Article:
We set the agenda this morning & here's what we came up with:
- 2.0@CSL - how it went, what could've been done better, should we do it again & if so, how
- using 2.0 technologies at CSL - now that we know about the tech, what can we incorporate and how
- obstacles to 2.0 tech at CSL
- usability of the website
- IM (for reference and/or amongst colleagues)
- Twitter (a la Alaska State Library & Topeka, etc.)
- screencasting (e.g., for tutorials)
- videos, multimedia
- del.icio.us (or similar online bookmarking/tagging tools, I'm partial to trying out Twine, myself, as it uses RDF)
- blogs, wikis (well, we already use these technologies in some projects/aspects of our site, but there's a lot morewe could do with them if we were so inclined)
Then we talked about the obstacles to 2.0@CSL. The point was to find solutions. Unfortunately, it was pronounced that there would be no solution to the ultimate issue - one of policy - are we allowed to use web2.0 tools? It was one unconference attendee's interpretation of State policies that we could not use these tools. This person has history, stature, clout, position, so doubtless they were correct.
The way it was talked about implied that the Dept. of Information Technology would shut down our agency's access to the internet if they found out we even used these tools in our demos during the unconference. There was also a veiled suggestion that our employment might be in jeopardy for "violating" these policies - something that hits at the heart of most people's fear center these days. Now how our state-run institutions of higher education can offer web-based services that use Web2.0 tools can get away with it when we cannot, I couldn't quite make out.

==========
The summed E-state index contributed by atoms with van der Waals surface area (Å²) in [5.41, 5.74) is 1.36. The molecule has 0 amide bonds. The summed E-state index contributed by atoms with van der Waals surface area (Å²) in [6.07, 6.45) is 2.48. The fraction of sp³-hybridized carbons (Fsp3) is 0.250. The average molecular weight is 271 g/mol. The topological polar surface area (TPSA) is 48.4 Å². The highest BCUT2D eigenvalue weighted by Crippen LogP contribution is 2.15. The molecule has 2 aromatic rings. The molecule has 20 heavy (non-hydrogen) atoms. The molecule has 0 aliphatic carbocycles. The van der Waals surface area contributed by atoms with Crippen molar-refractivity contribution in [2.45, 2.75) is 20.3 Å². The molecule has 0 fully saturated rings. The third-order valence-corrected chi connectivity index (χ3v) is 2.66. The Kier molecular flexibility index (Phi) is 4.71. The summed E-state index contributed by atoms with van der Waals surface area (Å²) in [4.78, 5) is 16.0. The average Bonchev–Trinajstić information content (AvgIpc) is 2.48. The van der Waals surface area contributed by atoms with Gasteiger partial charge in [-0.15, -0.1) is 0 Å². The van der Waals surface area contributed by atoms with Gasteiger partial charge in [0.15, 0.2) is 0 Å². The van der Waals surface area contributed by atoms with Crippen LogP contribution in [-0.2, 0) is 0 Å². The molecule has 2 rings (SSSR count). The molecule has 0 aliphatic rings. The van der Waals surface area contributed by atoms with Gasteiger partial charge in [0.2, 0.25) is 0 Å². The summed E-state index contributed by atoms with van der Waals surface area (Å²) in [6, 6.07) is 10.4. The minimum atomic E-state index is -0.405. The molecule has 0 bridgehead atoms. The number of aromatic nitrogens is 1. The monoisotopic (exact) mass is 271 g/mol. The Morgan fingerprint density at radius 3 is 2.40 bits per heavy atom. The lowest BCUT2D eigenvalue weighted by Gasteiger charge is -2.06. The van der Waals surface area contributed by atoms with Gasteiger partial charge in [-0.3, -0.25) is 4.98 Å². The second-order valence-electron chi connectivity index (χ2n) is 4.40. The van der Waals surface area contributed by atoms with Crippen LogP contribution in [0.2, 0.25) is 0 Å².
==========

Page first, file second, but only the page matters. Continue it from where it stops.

Some of the people involved in the 2.0@CSL project said that they weren't interested in re-running it this summer, even with the suggested modifications because - if we aren't actually going to do anything with this technology - why bother?
So that's the effect that one person who is offering problem(s) with no solution(s) can have on a group. Whether it's unintentional or not, this type of negativity can derail organizational initiatives. Instead of discussing the ways around things, we are told that things are as they are - that we will not be allowed to move forward.
I think all unconferences should have in their rule book - you cannot talk about an obstacle without putting forth an idea of how to get around / deal with that obstacle.
The reality is that we will never make good decisions if we allow our organizational development to be dictated by fear, not hope. In order to prevail, we have to keep fighting the good fight. We can't flag, lose courage, or go negative. But we MUST persist. We must speak the truth, though we have to try and speak it in a way that is merciful. We must seek out and nurture only that which is constructive and route out that which is destructive to our organizations and the people they serve.
To that end, we will make clear our business case as to why the use of these tools will extend our services to the citizenry we serve. We will convince DOIT that because we are using these tools in the service of our mission, we are clearly not misusing state systems. I refuse to give up on this. I move toward hope, ever towards hope.
BTW, here are some links you might find useful as a kind of "guidebook" on how to prevent innovation, just in case you were looking for one... I see these as a kind of anti-guidebook, but who knows, maybe people actually use these on purpose?